September 4: Get Yer Ya-Ya’s out! The Rolling Stones in Concert was released in 1970
“I have no doubt that it’s the best rock concert ever put on record.”
“Recorded during their American tour in late 1969, and centered around live versions of material from the Beggars Banquet-Let It Bleed era. Often acclaimed as one of the top live rock albums of all time, its appeal has dimmed a little today… it’s certainly the Stones’ best official live recording.”
~Richie Unterberger (allmusic.com)
See the man with the stage fright Just standin’ up there to give it all his might. And he got caught in the spotlight, But when we get to the end He wants to start all over again.
August 17: The Band released Stage Fright in 1970
Stage Fright is the third studio album by The Band. Much more of a rock album than its predecessors, it was a departure from their previous two efforts in that its tone was darker and featured less of the harmony vocal blend that had been a centerpiece of those two albums. It also included the last two recordings by The Band of new songs credited to pianist Richard Manuel; both were co-written with guitarist Robbie Robertson, who would continue to be the group’s dominant lyricist until the group disbanded in 1976. Nonetheless, the tradition of switching instruments that had begun on the previous album continued here, with each musician contributing instrumental parts on at least two different instruments.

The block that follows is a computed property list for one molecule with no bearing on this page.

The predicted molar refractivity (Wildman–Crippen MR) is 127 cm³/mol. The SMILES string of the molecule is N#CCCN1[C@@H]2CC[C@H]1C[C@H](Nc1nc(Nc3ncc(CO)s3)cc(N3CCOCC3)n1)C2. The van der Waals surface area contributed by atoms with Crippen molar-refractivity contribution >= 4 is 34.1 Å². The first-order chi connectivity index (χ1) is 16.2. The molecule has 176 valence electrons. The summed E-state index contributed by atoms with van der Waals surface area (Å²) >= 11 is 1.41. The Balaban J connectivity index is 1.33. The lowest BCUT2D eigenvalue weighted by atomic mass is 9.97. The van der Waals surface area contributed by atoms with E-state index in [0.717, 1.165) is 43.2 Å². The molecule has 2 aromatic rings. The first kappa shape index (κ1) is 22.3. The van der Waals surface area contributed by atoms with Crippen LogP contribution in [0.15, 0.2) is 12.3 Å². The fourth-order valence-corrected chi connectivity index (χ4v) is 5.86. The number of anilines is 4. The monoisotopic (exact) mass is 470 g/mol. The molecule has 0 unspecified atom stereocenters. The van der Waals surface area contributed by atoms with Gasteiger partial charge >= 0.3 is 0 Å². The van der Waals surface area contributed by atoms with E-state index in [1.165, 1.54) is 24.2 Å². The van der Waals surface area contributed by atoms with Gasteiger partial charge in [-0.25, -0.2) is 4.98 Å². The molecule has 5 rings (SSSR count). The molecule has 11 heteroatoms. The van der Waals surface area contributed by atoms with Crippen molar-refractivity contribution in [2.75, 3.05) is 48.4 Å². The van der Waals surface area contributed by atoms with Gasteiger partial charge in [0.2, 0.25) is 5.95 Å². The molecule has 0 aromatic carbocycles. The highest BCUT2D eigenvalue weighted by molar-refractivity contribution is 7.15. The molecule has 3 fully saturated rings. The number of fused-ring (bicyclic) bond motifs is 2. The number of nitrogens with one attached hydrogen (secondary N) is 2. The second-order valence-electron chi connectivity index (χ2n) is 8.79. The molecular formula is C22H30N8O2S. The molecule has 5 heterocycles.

Engineered by an up-and-coming Todd Rundgren, and produced by the group themselves for the first time, the album was recorded at the Woodstock Playhouse in their homebase of Woodstock, New York.
June 14: The Grateful Dead released “Workingman’s Dead” in 1970
Workingman’s Dead, in part inspired by the rustic soul of the Band, ranks as the Dead’s studio masterpiece, followed closely by American Beauty. The focus is on the songs, rather than the jams, and these would provide the focal point of an era, spanning 1969–74, when the Dead played some of the most remarkable concerts in American history, virtually every one available in some incarnation thanks to the band’s dedicated tapers.
March 11: Déjà Vu (Crosby, Stills, Nash & Young album) released in 1970
One of the most hotly awaited second albums in history — right up there with those by the Beatles and the Band — Déjà Vu lived up to its expectations and rose to number one on the charts.
~Bruce Eder (allmusic.com)